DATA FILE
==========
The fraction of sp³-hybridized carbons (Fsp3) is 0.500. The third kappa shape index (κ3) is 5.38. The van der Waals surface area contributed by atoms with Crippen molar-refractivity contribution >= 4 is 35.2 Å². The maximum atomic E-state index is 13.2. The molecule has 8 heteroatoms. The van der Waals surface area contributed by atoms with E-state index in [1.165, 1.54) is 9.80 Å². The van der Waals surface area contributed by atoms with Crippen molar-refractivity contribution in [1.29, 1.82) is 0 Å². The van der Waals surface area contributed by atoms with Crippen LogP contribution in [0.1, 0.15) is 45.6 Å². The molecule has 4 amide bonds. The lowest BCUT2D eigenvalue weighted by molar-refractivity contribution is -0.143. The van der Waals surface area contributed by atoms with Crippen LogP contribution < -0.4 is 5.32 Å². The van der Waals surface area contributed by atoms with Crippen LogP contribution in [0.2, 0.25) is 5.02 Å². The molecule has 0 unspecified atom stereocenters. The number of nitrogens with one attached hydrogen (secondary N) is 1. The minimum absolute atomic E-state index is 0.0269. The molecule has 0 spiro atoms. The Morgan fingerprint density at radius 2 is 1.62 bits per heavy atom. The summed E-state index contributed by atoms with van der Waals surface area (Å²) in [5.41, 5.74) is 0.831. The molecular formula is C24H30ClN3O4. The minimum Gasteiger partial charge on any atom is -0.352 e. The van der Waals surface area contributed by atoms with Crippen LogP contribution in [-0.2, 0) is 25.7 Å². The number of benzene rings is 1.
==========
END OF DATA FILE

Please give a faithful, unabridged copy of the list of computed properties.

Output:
The fraction of sp³-hybridized carbons (Fsp3) is 0.500. The third kappa shape index (κ3) is 5.38. The van der Waals surface area contributed by atoms with Crippen molar-refractivity contribution >= 4 is 35.2 Å². The maximum atomic E-state index is 13.2. The molecule has 8 heteroatoms. The van der Waals surface area contributed by atoms with E-state index in [1.165, 1.54) is 9.80 Å². The van der Waals surface area contributed by atoms with Crippen molar-refractivity contribution in [1.29, 1.82) is 0 Å². The van der Waals surface area contributed by atoms with Crippen LogP contribution in [0.1, 0.15) is 45.6 Å². The molecule has 4 amide bonds. The lowest BCUT2D eigenvalue weighted by molar-refractivity contribution is -0.143. The van der Waals surface area contributed by atoms with Crippen LogP contribution < -0.4 is 5.32 Å². The van der Waals surface area contributed by atoms with Crippen LogP contribution in [0.2, 0.25) is 5.02 Å². The molecule has 0 unspecified atom stereocenters. The number of nitrogens with one attached hydrogen (secondary N) is 1. The minimum absolute atomic E-state index is 0.0269. The molecule has 0 spiro atoms. The Morgan fingerprint density at radius 2 is 1.62 bits per heavy atom. The summed E-state index contributed by atoms with van der Waals surface area (Å²) in [5.41, 5.74) is 0.831. The molecular formula is C24H30ClN3O4. The minimum Gasteiger partial charge on any atom is -0.352 e. The van der Waals surface area contributed by atoms with Crippen LogP contribution in [-0.2, 0) is 25.7 Å². The number of benzene rings is 1.